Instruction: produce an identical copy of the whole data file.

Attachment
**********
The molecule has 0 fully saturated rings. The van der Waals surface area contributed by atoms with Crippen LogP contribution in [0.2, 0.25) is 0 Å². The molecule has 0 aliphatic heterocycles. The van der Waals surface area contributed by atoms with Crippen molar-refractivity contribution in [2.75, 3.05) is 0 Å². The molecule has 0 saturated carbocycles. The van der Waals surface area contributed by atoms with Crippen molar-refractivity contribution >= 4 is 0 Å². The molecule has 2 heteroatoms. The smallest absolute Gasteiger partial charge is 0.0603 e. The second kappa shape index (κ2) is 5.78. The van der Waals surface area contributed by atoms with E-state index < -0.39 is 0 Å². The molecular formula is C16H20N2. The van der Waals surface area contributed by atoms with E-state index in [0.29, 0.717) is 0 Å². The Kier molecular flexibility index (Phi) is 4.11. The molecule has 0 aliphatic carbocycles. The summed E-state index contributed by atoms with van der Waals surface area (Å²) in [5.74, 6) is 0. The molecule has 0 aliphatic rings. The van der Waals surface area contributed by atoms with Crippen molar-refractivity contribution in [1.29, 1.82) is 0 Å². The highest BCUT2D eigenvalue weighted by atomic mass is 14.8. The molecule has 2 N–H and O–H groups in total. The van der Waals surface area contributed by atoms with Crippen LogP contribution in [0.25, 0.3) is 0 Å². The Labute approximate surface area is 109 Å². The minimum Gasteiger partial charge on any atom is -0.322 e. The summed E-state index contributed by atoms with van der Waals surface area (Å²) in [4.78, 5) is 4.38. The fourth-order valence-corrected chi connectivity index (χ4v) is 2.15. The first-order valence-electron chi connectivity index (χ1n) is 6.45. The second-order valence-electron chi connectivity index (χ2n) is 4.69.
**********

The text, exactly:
The molecule has 0 fully saturated rings. The van der Waals surface area contributed by atoms with Crippen LogP contribution in [0.2, 0.25) is 0 Å². The molecule has 0 aliphatic heterocycles. The van der Waals surface area contributed by atoms with Crippen molar-refractivity contribution in [2.75, 3.05) is 0 Å². The molecule has 0 saturated carbocycles. The van der Waals surface area contributed by atoms with Crippen molar-refractivity contribution >= 4 is 0 Å². The molecule has 2 heteroatoms. The smallest absolute Gasteiger partial charge is 0.0603 e. The second kappa shape index (κ2) is 5.78. The van der Waals surface area contributed by atoms with E-state index < -0.39 is 0 Å². The molecular formula is C16H20N2. The van der Waals surface area contributed by atoms with E-state index in [0.29, 0.717) is 0 Å². The Kier molecular flexibility index (Phi) is 4.11. The molecule has 0 aliphatic carbocycles. The summed E-state index contributed by atoms with van der Waals surface area (Å²) in [5.74, 6) is 0. The molecule has 0 aliphatic rings. The van der Waals surface area contributed by atoms with Crippen molar-refractivity contribution in [1.29, 1.82) is 0 Å². The highest BCUT2D eigenvalue weighted by atomic mass is 14.8. The molecule has 2 N–H and O–H groups in total. The van der Waals surface area contributed by atoms with Crippen LogP contribution in [0.25, 0.3) is 0 Å². The Labute approximate surface area is 109 Å². The minimum Gasteiger partial charge on any atom is -0.322 e. The summed E-state index contributed by atoms with van der Waals surface area (Å²) in [4.78, 5) is 4.38. The fourth-order valence-corrected chi connectivity index (χ4v) is 2.15. The first-order valence-electron chi connectivity index (χ1n) is 6.45. The second-order valence-electron chi connectivity index (χ2n) is 4.69.